Whenever women like a certain food or drink, that item often receives backlash from people who deem the product “unworthy”.
Taste recently discussed this reality by examining the rise, fall, and gendered branding rosé received through the past year.
Women and rosé
According to Taste, rosé is over. The publication takes that factious tone because since the wine has gained popularity amongst women, some male foodies, journalists, etc., have deemed the beverage a tastebud travesty.
Although a popular food trend turning “lame” is nothing new, rosé’s downfall has supposedly occurred because of the women who drink it.
Taste aptly reports that the “backlash” against rosé highlights the reality that often times, when a woman enjoys something, it’s ruined—think yogurt. However, when a man enjoys a trend, that trend is important.
“When men buy into food trends, they bring much-needed attention and success to what they’re consuming. Some sommeliers rolled their eyes after Sideways made male wine drinkers everywhere drop their Merlots for Pinot Noirs, but nobody was accusing Pinot Noir of overstaying its welcome,” reports Taste.
“And when men get into women’s trends, they elevate and legitimize them—or even create an entirely new market.”
A familiar story
This type of stereotyping has been true for a long while. That frustrates Katie Moseman, writer, photographer, and owner at Recipe for Perfection and Magnolia Days.
Moseman works with brands to create recipes used in marketing to a mostly female audience. She has extensive and on-going experience with responding to trends that appeal to women. “My personal pet peeve when it comes to women and food trends is that any recipe that’s labeled ‘easy’ is looked down upon,” says Moseman.
“If you call a technique a ‘hack’ (a much more masculine-sounding word than ‘easy’), it’s novel and genius. But call it ‘easy’ and it’s a cheap shortcut for harried moms. It’s insidious the way language is used to anoint what’s elevated and what’s debased.”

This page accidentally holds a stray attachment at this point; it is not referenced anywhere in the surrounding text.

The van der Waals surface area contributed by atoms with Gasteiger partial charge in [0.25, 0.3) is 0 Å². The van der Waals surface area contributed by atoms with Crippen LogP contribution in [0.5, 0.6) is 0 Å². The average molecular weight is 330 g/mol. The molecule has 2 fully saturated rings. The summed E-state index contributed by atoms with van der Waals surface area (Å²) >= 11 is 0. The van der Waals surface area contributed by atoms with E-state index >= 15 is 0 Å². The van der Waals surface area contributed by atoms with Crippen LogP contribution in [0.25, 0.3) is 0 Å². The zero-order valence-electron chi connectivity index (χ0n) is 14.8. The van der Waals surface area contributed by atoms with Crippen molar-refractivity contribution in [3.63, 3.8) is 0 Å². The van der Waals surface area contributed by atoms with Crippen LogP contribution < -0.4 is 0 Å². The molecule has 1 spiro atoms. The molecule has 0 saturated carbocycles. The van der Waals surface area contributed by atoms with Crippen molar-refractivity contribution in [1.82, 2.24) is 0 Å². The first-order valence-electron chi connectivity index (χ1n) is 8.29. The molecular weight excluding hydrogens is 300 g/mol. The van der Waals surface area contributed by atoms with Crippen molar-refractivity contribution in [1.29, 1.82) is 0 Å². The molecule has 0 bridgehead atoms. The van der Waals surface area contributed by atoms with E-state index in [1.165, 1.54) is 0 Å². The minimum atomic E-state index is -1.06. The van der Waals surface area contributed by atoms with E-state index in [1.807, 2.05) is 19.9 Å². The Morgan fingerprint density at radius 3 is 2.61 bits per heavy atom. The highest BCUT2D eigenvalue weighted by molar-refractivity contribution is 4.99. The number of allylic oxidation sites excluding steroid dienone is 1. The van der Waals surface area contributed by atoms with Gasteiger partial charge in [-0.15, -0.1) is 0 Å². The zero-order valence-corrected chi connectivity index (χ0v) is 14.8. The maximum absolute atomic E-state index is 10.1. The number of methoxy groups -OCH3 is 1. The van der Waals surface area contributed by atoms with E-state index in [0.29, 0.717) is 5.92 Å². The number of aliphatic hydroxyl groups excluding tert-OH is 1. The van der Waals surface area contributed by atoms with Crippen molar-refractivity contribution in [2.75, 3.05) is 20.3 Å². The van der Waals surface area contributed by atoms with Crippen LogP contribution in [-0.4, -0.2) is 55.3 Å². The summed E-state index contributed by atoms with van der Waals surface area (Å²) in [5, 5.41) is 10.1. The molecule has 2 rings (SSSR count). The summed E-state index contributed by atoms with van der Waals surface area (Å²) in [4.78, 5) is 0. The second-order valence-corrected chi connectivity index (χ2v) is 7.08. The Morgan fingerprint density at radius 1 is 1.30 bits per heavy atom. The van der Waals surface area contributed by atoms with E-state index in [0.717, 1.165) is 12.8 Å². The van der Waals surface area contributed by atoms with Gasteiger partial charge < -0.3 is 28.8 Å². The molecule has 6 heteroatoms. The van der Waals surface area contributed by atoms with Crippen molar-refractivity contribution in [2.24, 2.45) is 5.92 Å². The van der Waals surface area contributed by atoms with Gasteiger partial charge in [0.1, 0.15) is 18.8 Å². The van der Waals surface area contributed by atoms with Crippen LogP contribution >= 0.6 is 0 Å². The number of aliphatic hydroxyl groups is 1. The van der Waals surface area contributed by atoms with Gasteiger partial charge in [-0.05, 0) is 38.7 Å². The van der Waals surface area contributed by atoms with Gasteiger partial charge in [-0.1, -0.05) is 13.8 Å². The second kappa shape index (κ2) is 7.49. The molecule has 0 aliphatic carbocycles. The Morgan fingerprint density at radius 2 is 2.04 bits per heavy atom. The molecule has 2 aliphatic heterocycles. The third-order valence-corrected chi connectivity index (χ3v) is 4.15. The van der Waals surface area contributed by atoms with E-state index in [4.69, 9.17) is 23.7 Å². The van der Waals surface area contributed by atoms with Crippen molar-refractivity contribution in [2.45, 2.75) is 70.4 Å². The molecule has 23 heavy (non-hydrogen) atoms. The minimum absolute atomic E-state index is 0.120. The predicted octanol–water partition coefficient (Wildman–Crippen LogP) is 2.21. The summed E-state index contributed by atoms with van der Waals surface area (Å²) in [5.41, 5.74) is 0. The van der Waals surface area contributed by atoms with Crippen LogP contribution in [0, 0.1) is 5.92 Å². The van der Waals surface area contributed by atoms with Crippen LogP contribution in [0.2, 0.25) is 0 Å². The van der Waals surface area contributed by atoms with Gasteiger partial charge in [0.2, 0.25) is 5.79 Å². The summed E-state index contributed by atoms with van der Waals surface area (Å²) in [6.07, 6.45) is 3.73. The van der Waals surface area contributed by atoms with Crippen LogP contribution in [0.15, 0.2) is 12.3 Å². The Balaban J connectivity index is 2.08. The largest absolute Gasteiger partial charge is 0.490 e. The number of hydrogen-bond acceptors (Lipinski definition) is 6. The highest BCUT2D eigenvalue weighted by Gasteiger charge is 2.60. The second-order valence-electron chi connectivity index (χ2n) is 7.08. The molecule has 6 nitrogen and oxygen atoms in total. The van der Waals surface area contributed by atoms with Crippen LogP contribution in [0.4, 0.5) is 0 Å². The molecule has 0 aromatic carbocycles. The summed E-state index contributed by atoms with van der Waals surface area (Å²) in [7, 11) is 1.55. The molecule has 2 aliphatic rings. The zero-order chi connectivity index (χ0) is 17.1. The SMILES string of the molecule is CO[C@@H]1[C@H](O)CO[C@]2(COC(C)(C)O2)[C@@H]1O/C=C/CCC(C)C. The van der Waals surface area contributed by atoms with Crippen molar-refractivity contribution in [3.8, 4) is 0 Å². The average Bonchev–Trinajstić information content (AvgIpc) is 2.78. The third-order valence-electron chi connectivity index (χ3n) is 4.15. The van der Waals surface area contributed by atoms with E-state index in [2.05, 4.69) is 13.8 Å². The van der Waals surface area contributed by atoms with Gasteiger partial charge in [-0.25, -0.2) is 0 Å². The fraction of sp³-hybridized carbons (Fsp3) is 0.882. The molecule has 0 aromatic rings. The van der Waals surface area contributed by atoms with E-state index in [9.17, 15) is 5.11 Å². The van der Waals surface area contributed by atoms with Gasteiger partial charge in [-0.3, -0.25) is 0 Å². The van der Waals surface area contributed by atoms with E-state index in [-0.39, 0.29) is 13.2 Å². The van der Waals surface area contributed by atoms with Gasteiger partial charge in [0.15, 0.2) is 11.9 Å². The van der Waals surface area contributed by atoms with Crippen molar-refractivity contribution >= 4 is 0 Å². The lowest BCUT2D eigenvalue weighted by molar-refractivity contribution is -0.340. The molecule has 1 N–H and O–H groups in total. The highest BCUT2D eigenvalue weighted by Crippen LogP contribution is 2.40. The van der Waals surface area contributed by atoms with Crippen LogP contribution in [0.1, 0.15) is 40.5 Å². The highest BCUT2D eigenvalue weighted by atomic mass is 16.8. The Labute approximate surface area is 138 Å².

Moseman adds that there’s a large divide between what’s acceptable when marketing exclusively to women and what’s acceptable when marketing to a wider audience. “It’s almost like completely separate sets of adjectives are used,” she says.
“I’d like to see less condescending or cutesy language used toward women. And I’d like for being a ‘mom’ to become less of a stigma. Moms can like rosé and wear mom jeans while still being complex individuals who deserve respect.”
Women are changing the food industry
The food industry, in general, has traditionally been male-centric. This reality also influences how food industry influencers—view these women-centric food trends.
Recently, Anthony Bourdain, television foodie personality, said his praise of the food industry’s “meathead culture” was misguided. Bourdain once addressed how that culture shaped him and his career in his book, “Kitchen Confidential”.
Bourdain began to really speak out about the viral sexism in the restaurant industry—and really, Hollywood at large—after his girlfriend, Asia Argento, said Harvey Weinstein assaulted her.
“It’s probably too late to change the hearts, minds, and attitudes of generations of old-school male chefs,” says Bourdain, “but it’s definitely not too late to change their behavior, if only out of self-interest.”
Bourdain adds that others within the food industry will need to ask themselves, “what was I doing when this sort of behavior was going on around me? Was I the sort of person that people could confide in,” Refinery29 reports.
If this does happen, Bourdain thinks that the food industry and workplaces everywhere will change—drastically. “Maybe it’s too late for our children,” he says. “But I think our children’s children will grow up in a different world where instinctively they will find inexcusable the sort of workplaces that people of my generation saw as normal.”
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